Ethics

... to be self-evident: that most people believe themselves to be professionally ethical, and that will act accordingly when faced with an ethical dilemma.

Yet, we see evidence to the contrary every day in both business and personal matters. That's why it's important to define a set of norms for people to follow, something PRSA recognized decades ago when it developed the earliest versions of a Code of Ethics for PR professionals.

PRSA led the way in defining a set of standards for professional communicators. A summary of the code's provisions appears below; more detailed information is available on the national website. If you have a serious concern in the conduct of business, or simply need clarification on any of these areas, please contact PRSA Boston's Ethics Officer.

 


 PRSA Code of Ethics

Professional Values

Advocacy — We serve the public interest by acting as responsible advocates for those we represent. We provide a voice in the marketplace of ideas, facts, and viewpoints to aid informed public debate.

Honesty We adhere to the highest standards of accuracy and truth in advancing the interests of those we represent and in communicating with the public.

Expertise We acquire and responsibly use specialized knowledge and experience. We advance the profession through continued professional development, research, and education. We build mutual understanding, credibility, and relationships among a wide array of institutions and audiences.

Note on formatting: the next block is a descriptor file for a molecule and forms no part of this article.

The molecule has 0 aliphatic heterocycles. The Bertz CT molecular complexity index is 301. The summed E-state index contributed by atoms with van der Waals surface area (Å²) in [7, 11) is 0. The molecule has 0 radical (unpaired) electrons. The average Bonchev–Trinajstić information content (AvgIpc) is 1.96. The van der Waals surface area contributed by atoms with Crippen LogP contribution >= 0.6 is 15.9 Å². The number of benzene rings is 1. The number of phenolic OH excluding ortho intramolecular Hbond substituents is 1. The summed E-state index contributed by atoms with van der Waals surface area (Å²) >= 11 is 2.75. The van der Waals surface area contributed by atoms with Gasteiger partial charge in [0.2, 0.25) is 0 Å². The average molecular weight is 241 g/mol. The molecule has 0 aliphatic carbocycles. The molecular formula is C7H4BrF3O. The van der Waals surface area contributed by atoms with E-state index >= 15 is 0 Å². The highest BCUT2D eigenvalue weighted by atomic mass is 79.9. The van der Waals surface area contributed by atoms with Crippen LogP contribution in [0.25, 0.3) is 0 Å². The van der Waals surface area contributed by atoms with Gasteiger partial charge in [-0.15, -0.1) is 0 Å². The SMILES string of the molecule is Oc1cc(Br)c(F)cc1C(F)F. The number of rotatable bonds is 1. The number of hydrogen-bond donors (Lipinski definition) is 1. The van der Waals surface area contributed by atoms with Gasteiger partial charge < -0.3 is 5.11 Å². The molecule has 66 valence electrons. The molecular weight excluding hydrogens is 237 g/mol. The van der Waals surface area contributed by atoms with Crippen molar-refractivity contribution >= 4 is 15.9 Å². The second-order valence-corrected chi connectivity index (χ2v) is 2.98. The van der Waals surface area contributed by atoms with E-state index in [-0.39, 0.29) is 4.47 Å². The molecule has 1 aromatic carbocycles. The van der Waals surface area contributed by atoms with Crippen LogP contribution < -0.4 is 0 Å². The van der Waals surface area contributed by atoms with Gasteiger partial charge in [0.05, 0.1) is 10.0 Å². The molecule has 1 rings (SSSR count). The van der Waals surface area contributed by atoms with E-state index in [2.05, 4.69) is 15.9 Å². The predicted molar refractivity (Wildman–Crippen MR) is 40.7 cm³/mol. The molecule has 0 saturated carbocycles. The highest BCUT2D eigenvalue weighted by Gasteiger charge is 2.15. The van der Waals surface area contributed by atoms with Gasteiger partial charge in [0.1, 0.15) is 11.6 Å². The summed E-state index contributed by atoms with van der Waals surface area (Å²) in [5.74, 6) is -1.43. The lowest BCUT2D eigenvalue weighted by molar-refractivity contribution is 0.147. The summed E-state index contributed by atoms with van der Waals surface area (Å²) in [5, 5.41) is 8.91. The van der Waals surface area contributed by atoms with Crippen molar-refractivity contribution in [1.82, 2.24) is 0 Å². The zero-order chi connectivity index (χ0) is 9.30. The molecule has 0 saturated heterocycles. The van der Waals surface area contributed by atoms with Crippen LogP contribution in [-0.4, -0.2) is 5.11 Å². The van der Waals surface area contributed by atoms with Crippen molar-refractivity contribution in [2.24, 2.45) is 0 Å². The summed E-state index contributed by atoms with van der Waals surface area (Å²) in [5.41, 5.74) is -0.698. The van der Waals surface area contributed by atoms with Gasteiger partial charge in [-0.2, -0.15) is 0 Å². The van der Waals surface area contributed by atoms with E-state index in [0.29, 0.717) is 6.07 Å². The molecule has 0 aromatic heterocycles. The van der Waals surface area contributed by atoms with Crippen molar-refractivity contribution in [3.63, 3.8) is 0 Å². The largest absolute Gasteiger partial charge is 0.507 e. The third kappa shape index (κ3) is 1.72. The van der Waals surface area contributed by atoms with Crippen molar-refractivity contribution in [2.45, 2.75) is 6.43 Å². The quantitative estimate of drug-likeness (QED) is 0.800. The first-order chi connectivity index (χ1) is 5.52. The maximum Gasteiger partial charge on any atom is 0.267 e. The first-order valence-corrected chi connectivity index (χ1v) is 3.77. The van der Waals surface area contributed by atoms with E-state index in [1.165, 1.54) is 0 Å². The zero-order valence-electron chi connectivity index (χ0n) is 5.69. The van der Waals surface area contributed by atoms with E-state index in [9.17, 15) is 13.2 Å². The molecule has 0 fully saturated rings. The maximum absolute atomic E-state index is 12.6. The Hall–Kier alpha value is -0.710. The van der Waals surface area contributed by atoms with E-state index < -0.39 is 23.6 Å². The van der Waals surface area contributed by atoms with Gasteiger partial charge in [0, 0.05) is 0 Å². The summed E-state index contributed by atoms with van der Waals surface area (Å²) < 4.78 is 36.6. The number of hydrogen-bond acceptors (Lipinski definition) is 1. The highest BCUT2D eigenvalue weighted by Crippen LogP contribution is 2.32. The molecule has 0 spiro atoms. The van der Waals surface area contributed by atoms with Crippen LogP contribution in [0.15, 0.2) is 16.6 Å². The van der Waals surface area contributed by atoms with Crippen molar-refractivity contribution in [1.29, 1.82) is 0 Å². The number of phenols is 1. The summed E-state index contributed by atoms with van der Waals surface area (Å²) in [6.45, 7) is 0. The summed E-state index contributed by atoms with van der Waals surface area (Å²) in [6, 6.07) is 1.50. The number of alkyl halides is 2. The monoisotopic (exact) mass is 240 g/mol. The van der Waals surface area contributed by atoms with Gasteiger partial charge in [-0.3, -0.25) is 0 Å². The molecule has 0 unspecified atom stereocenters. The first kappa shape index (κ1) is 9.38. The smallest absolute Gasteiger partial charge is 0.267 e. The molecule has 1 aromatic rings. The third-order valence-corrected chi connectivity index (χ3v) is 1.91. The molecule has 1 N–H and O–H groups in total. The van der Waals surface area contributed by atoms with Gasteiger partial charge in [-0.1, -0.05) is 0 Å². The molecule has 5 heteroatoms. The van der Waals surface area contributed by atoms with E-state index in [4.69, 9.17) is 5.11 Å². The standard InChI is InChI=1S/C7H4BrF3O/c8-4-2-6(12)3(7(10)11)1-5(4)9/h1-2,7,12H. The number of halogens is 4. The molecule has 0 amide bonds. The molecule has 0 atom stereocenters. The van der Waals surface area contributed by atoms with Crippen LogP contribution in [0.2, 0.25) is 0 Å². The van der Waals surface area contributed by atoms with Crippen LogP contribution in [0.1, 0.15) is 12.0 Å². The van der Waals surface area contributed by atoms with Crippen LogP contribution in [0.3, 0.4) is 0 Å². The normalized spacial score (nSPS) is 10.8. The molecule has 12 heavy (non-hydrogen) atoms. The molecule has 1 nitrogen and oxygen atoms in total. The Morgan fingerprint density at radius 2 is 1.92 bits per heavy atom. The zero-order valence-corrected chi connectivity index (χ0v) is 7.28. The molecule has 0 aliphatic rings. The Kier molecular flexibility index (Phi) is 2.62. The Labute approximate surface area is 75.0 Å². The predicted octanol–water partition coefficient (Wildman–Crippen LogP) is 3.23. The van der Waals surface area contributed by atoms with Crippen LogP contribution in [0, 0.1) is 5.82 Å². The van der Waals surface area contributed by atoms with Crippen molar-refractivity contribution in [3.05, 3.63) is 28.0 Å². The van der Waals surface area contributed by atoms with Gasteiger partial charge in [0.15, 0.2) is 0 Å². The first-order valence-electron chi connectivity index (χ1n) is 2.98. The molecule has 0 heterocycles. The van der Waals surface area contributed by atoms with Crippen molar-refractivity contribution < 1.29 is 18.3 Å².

Independence We provide objective counsel to those we represent. We are accountable for our actions.

Loyalty We are faithful to those we represent, while honoring our obligation to serve the public interest.

Fairness — We deal fairly with clients, employers, competitors, peers, vendors, the media, and the general public. We respect all opinions and support the right of free expression.

Guidelines in Conducting PR

  1. Be honest and accurate in all communications.
  2. Reveal sponsors for represented causes and interests.
  3. Act in the best interest of clients or employers.
  4. Disclose financial interests in a client’s organization.
  5. Safeguard the confidences and privacy rights of clients and employees.
  6. Follow ethical hiring practices to respect free and open competition.
  7. Avoid conflicts between personal and professional interests.
  8. Decline representation of clients requiring actions contrary to the Code.
  9. Accurately define what public relations activities can accomplish.
  10. Report all ethical violations to the appropriate authority.

 

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